When Hakkaku says he has hopes from the Ozeki, I think he means “I hope one of them starts on a rope run soon, so that we have another Japanese Yokozuna before Kisenosato has to let go of his chon-mage”. The pressure on Kisenosato is only increasing in the wake of the Harumafuji scandal and now with the top gyoji’s sexual assault scandal. But not any amount of rest or any amount of pressure are going to bring back that pectoral muscle tissue.


      • Neither Takayasu or Goeido should be a Yokozuna any time soon based on what we have seen in the last year.

        Goeido is either injured or throwing away leading positions, or generally registering fairly low kachi koshi.

        Even when’s Takayasu isn’t injured, he seems to lose a large number of bouts in the second week.

        Neither has shown sustained periods of unbeatable sumo

        Maybe 2018 will change that but I’m not overly hopeful at this stage, particularly with Goeido and the frequency with which he goes backwards to lower ranked opponents


        • Remember, Takayasu has only had one full, uninjured basho as Ozeki. He’s still relatively new to the position. I agree he’s not Yokozuna material yet, but I think he could potentially get there.

          Goeido, though… his sumo is excellent. On his good days, he looks like a Yokozuna. But his mindset isn’t there and he doesn’t have enough good days. He could, potentially, get the rope one day, but it would surprise me more than Takayasu growing into the role.


      • I also noticed the muscle ”dimple” you are mentioning (atrophied probably).He is practically one-armed .As much as he is my favorite rikishi ,i think it’s end of the road for him.Also,what going? It’s raining scandals lately in sumo world.”Sexual assault on a teen” this is really terrible.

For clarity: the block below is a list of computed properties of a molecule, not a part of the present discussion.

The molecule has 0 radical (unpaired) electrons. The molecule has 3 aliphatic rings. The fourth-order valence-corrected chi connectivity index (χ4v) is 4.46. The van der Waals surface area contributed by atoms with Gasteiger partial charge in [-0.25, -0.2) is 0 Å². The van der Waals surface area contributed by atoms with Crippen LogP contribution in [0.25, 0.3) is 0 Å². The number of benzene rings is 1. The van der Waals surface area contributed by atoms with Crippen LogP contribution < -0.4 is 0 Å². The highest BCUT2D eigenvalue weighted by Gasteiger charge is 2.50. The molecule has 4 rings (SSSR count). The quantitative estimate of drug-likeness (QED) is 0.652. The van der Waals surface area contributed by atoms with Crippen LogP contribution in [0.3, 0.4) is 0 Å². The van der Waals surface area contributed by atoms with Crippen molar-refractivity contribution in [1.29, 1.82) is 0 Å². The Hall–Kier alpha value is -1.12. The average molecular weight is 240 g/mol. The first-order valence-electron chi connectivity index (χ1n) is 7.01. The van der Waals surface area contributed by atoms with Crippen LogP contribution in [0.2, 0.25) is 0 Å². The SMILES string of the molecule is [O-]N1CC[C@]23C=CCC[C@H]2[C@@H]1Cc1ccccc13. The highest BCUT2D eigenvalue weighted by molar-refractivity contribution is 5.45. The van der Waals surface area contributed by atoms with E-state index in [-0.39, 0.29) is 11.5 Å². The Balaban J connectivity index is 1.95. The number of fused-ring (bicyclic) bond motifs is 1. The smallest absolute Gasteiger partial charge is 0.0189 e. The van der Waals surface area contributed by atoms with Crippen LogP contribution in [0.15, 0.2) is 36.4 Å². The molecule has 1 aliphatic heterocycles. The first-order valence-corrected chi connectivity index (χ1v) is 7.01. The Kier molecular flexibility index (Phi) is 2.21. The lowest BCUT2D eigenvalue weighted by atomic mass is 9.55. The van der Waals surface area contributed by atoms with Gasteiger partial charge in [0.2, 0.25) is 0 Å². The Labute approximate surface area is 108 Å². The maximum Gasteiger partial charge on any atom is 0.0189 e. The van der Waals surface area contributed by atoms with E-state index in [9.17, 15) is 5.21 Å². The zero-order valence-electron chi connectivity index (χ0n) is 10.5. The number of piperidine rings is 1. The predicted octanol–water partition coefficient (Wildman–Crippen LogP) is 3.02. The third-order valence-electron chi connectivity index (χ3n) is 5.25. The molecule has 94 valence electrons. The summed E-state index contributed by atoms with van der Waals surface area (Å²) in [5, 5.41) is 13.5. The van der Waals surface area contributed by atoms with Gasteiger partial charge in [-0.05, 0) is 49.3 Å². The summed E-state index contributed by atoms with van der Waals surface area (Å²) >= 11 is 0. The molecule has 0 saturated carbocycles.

5. I’m very amused to see that Twitter’s porn-detection algorithms have picked up that your sumo photos have a lot of hot sweaty naked flesh on display, and have censored them lest they inflame someone’s passions.


    • Yes, about a month ago Twitter’s porn algorithm seems to have changed from “boob detection mode” (which mainly censored Kisenosato, Aoiyama and Kagayaki) to “flesh color detection mode”. Since then you can’t publish any sumo picture. I wonder how it reacts to Mongolian Bukh (which at least frontally is rather lacking in the garment department).


    • There was an unofficial tweet claiming it will be in September. In any case there is hardly a doubt in my mind that he will have one. As far as his relationship with the Kyokai goes, he followed the appropriate steps, the same as Asashoryu, and Asashoryu had a full ceremony at the Kokugikan.


        • The turnaround time for high-profile retirements is typically 6-12 months, being as they usually take place at the Kokugikan shortly after a Tokyo tournament. With a “normal” November retirement May would have been possible. But due to the police stuff – and the press attention that needs to die down first – it’s now arguably too close to organize everything in time, so September looks the most likely. Maybe even January 2019.